Both social learning and homophily has been used to explain suicide contagion that happens in a local community.

  • Social learning suggests that people serve as models for one another, leading individuals to observe and imitate one another’s behavior. As a result, when someone within a community dies by suicide, their actions may become a model for their peers who may now view suicide as an option that would enable them to escape whatever hardships they’re facing.
  • Homophily suggests that similar people tend to associate with each other.This scenario suggests that people who are prone to suicide may become friends. As a result, increased suicide rates among a group of friends following one member's death could be because all of the individuals in the group were already equally at risk for committing suicide.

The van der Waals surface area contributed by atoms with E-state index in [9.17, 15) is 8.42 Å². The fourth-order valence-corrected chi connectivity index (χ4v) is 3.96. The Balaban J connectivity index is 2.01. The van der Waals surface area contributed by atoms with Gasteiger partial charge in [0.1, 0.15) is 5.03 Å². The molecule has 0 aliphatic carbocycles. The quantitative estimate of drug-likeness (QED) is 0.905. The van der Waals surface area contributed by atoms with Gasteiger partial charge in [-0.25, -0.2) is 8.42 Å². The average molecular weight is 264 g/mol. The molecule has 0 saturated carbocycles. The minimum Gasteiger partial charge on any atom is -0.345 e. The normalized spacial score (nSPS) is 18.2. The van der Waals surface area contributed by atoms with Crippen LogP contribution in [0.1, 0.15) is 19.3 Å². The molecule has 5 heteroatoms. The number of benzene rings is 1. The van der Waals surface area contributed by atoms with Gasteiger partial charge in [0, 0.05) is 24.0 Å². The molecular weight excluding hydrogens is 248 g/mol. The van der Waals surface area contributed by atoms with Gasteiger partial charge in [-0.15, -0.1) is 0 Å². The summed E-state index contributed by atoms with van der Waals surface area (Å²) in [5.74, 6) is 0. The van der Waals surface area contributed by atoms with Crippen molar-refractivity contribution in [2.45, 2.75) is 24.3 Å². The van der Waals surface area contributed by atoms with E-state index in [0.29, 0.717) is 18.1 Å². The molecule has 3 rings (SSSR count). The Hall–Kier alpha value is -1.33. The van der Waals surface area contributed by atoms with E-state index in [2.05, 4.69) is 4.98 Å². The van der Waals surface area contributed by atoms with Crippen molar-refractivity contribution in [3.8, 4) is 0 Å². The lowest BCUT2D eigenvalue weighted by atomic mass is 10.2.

Research indicates that social learning is more likely to be responsible for suicide contagion than homophily. One study found that adolescents’ risk of attempting suicide increased if they knew about a friend’s suicide attempt. If, however, the adolescent was unaware of the attempt their suicide risk wasn’t significantly impacted.

This suggests that exposure to suicide plays an important role in suicide contagion.

Social Learning Can Lead to 'Copycat' Suicides

Social learning appears to play a role in copycat suicides following reports about the suicide of a celebrity or the suicide of a fictional character as well.